Loud music echoed through downtown Greencastle late on Friday, September 23. Hidden in between shops on Washington Street, people congregated around a colorful mural displaying, “Welcome to Putnam County.” One of the several murals put up in the local community, this eye-catching design was the centerpiece of the 2022 Community Putnam County Mural Festival.
Cameron Moberg, also known as Camer1, was chosen to paint the Putnam County Visitors Center wall in the heart of Greencastle. At the heart of the mural fest’s block party, the mural was taken on by an artist who grew up infatuated with all types of art.
“I have been doing art for as long as I can remember. It’s my very first memory. I would draw bugs, butterflies, cars, planes, really anything and everything I could,” Moberg said.
Moberg quickly discovered that other people shared his love for his work. During his school years, Moberg would enter design competitions. His parents played an integral role in the rising artist’s journey.
“My mom and dad were always supportive. My dad would doodle with me here and there and always encourage my work,” Moberg said. “I remember in second grade my mom framing my work and putting on my first art show at a coffee shop.”
In 1992, Moberg’s brother showed him a graffiti magazine. Instantly, Moberg started to draw letters.
“I was hooked and still am,” he said.
Almost a decade later, Moberg began to combine some of the graffiti skills he learned with the imagery he drew growing up. Over the next few years, Moberg started small side gigs to bring his passion for art to the public. Here, his art career began to take off.
“Slowly, my work shifted from letter focused work to predominantly imagery. In 2015, I won a reality show called Street Art Throwdown. This gave me the confidence I needed and a little nest egg to jump into full time art,” Moberg said.
Much of Moberg’s work features font based work with bright imagery. When the Putnam County Mural Fest looked for artists, Moberg was chosen to create a focal point for the Greencastle community that was exciting. Along with the words “Welcome to Putnam County,” the mural boasts the peony, the state flower, as well as monarch butterflies.
Alexandra Chamberlain, one of the founding members, elaborated upon the meaning behind the artwork.
“Our hope for the ‘Welcome to Putnam County’ mural by Cameron Moberg was to create a space of immediate pride and recognition of a place so many of us call home,” she said.
Since Moberg was a kid, he would draw butterflies. Not until later in life would Moberg come to understand they had a deeper meaning. While in the chrysalis, the butterflies experience pain. Moberg took this new understanding into his work.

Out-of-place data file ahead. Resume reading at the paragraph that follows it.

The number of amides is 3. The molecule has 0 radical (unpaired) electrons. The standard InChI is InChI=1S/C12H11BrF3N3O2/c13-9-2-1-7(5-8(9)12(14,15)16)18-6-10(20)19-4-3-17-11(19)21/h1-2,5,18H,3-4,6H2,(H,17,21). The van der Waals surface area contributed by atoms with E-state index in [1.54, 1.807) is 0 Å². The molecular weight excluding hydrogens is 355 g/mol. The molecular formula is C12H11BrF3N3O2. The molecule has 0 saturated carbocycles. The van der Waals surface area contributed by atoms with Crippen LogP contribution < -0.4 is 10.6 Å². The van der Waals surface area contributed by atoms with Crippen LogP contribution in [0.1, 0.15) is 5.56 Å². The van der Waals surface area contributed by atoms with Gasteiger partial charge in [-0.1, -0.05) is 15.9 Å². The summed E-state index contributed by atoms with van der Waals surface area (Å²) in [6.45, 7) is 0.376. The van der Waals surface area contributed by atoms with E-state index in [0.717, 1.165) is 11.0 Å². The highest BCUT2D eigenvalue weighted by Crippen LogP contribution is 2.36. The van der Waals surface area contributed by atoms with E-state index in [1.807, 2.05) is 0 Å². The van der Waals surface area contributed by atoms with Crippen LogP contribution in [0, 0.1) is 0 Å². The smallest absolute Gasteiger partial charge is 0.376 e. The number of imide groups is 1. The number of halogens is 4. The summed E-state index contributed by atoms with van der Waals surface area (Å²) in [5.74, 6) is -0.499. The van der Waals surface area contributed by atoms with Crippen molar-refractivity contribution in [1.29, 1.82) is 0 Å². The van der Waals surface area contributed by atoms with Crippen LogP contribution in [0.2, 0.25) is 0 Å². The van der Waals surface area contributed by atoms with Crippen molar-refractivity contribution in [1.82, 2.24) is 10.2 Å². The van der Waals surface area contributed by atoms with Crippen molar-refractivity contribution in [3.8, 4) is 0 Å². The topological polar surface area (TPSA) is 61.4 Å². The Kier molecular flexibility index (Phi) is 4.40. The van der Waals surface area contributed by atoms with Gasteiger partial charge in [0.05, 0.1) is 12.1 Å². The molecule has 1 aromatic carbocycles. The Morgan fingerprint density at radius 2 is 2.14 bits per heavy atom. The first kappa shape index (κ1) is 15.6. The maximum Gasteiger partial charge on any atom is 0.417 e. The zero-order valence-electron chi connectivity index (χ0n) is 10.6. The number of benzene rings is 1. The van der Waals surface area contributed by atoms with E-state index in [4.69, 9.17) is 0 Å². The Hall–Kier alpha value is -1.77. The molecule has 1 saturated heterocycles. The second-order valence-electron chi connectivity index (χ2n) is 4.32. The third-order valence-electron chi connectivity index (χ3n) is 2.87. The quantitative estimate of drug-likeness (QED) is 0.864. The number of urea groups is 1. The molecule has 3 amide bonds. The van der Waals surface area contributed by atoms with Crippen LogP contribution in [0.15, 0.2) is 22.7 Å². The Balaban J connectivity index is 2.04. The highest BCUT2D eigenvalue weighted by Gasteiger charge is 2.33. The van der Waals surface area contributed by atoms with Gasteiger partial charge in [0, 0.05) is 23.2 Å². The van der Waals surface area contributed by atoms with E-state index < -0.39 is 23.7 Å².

“We will all experience pain, but what will we allow us to become? How can we bring beauty, love and joy to the world?” Moberg said.
Despite living in San Francisco, Moberg fell in love with Indiana once he started painting in the state seven to eight years ago.
“It’s just a different pace of life and people have always been so welcoming and appreciative,” he said. “I love it so much I ended up getting a little property in Rensselaer, Indiana where I put on the mural festival there called RenArtWlk.”
Chris Flegal, previous community engagement coordinator for the art department at DePauw, co-founded the Putnam County Mural Project as a committee of five alongside Chamberlain and others. Starting in 2019 with the painting of silos off of Veterans Memorial Highway, the project intends to activate unused spaces, engage the community, and bring community voice into the process.
“We are very intentional about bringing the community voice into the artwork process and having artists play off of what the community shares with us,” Flegal said.
With live music by a local band, food vendors, drinks, bounce houses, pumpkin painting, and a 360 camera booth, Flegal and the committee designed the block party to engage around the artwork and bring the community together.
“The block party was just a way to set the tone for the future of space. It’s also a way to just have fun and celebrate with a community that helped support this,” Flegal said.
Chamberlain’s favorite part about the block party was seeing the community come together.
“Seeing people exude happiness in their community-that’s the power that community art can wield,” Chamberlain said.
The Putnam County Mural project has big goals for art in the community. In a small town like Greencastle, the project intends to reach out to all parts of the community.
“For me, it’s all about equity in the arts. We are a rural community, so equity means a lot of things. I think for Putnam County, it’s reaching places in the community that would otherwise not experience art,” Flegal said.
With plans to host another mural festival in 2024, the project is far from done.
“We believe that art can spark a lot of civic pride and conversation about who we are as a community and hopefully inspire the next generation of mural makers and art admirers,” Flegal said.